80s Games vs Today’s Games

My Pac-Man Cake

During Giant Bomb’s Game of the Year deliberations, one of the panelists was talking about how the difference between Pacman and Pacman Championship Edition DX reflects the difference in video game design over the past thirty years.  The original Pacman is a stress-enducing game while Pacman CE DX is an empowering experience.  Pacman punishes you for the smallest mistake, only gives you four power pellets per maze, and gets more punishing the further you go.  By contrast, Pacman CE DX uses a bullet-time effect to give you a chance to turn past ghosts you might otherwise have crashed into, the power pellet regenerate, and the game becomes generally more fun the faster and more frenetic it gets.  The ghosts, save one or two, follow you around and aren’t much of a menace unless you come back around to your tail as in the game snake or need to exit through a hole where a sleeping ghost waits.  And this wasn’t limited to Pacman, tvtropes has a whole trope dedicated to this called Nintendo hard.  Why has this change come about?

Like nearly everything else in life, it mostly has to do with economics and changes in the market.  I grew up with this second wave of video games launched by the Nintendo Entertainment System in the 80s.  I never beat any game I had for the NES.  I’ve beat nearly every game I’ve played since the Nintendo 64.  What changed?  Arcades lost relevance.  I was a little too young to have been an arcade rat, but I do remember going to them as a kid and loving playing them.  For one thing, the newest arcade machines were always better than whatever you could get on your console.  (This changed with the Nintendo 64 – this is key)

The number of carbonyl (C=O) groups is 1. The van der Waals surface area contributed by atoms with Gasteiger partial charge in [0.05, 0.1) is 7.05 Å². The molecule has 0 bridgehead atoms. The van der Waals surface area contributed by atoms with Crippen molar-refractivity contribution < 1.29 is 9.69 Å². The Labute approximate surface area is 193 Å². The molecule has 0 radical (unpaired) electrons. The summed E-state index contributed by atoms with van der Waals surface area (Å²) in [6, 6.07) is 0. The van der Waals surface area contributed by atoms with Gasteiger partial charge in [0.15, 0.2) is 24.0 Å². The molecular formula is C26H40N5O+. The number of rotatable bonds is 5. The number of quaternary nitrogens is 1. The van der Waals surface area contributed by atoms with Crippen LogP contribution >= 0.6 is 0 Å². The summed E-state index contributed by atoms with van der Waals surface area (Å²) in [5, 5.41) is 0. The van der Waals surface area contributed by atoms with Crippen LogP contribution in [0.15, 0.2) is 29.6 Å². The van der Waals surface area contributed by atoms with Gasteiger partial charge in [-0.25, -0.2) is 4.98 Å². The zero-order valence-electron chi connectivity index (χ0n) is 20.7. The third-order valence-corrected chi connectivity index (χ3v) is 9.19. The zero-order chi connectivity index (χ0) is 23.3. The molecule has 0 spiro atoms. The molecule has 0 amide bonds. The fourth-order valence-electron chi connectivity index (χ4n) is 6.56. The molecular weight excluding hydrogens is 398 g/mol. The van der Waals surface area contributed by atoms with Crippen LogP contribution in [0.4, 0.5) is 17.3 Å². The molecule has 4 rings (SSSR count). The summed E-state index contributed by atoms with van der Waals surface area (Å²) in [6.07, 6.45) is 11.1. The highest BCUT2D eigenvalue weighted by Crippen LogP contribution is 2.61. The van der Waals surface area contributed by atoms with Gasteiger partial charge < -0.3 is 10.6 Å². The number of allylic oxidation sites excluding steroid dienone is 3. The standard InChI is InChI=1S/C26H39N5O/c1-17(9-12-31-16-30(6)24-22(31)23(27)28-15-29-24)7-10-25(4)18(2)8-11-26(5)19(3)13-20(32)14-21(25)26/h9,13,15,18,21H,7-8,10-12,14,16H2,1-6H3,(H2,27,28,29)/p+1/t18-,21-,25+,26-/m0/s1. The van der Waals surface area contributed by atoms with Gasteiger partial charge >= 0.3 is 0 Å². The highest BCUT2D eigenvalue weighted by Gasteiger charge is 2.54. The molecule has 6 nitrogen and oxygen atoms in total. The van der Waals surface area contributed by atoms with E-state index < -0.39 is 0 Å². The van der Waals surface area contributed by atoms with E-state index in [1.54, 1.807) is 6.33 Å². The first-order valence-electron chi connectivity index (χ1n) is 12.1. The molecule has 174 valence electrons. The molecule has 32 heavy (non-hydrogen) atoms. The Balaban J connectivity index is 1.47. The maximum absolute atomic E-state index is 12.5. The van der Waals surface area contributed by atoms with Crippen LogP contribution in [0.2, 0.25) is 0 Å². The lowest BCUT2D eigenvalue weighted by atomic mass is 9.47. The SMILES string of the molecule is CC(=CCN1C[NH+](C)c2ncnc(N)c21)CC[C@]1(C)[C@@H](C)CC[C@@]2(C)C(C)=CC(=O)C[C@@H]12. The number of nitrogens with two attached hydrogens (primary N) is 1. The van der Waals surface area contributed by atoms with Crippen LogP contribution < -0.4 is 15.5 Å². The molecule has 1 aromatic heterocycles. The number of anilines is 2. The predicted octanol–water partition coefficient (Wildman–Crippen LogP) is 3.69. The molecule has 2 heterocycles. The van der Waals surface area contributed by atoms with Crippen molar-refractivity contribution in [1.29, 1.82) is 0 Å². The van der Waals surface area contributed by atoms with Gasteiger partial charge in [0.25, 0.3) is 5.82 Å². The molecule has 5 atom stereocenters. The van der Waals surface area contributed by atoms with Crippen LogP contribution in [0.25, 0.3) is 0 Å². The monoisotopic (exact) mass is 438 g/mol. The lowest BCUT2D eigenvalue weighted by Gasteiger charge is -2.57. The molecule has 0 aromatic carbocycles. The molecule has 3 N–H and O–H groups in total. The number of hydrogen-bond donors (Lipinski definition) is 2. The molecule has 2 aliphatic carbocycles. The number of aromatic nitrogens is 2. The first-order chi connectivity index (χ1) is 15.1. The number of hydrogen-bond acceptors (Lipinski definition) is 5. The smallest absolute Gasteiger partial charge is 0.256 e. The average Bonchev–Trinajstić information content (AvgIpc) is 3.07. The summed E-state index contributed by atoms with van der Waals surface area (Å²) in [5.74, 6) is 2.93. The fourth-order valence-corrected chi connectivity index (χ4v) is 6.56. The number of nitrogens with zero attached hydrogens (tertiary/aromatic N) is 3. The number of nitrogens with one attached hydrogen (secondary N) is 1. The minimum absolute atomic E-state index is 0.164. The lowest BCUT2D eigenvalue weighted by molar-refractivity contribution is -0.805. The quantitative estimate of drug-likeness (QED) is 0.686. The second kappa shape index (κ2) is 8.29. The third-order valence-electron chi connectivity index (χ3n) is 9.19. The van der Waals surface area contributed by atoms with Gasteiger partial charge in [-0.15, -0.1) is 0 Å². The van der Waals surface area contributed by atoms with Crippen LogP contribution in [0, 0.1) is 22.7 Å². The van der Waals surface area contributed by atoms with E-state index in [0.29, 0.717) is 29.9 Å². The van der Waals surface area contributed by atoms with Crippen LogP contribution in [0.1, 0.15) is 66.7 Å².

Despite the limited capabilities of our console hardware in those days, the majority of the good quality games to appear on the systems were ports of arcade games.  Why?  Economics.  There were a lot of weird games back then.  How did you know which ones would be successful ahead of time?  Well, if the kids loved playing the games at the arcades, they’d surely love those same games at home.  Success stories included Street Fighter, Mortal Kombat, NBA Jams, and a bunch of other Midway titles.  And, in general, if the games weren’t made by Nintendo themselves, the only good ones WERE the arcade ports.  And the game designers and publishers didn’t have to worry about cannibalizing their arcade profits because the console versions were always sub-par due to console limitations.

How did this affect how hard games were?  Again, economics.  If you design arcade games you have one simple goal – get as many quarters as you can from your customers.  This allows the owner of the arcade cabinet to recoup the cost of the hardware.  So you needed your game to be as hard as possible so that the user would have to keep adding quarters.  Additionally, you didn’t want one player monopolizing the machine.  You wanted the best to be good enough to impress others and get them to try and best him (hence the introduction of scores and high score tables), but not bore them by lasting forever.  Of course, when the programmers were porting these games to the Nintendo and Sega systems, they weren’t going to waste money changing the games to reflect the fact that console users didn’t have to input quarters.  They were just going to do just enough code to get the code to compile for this new system.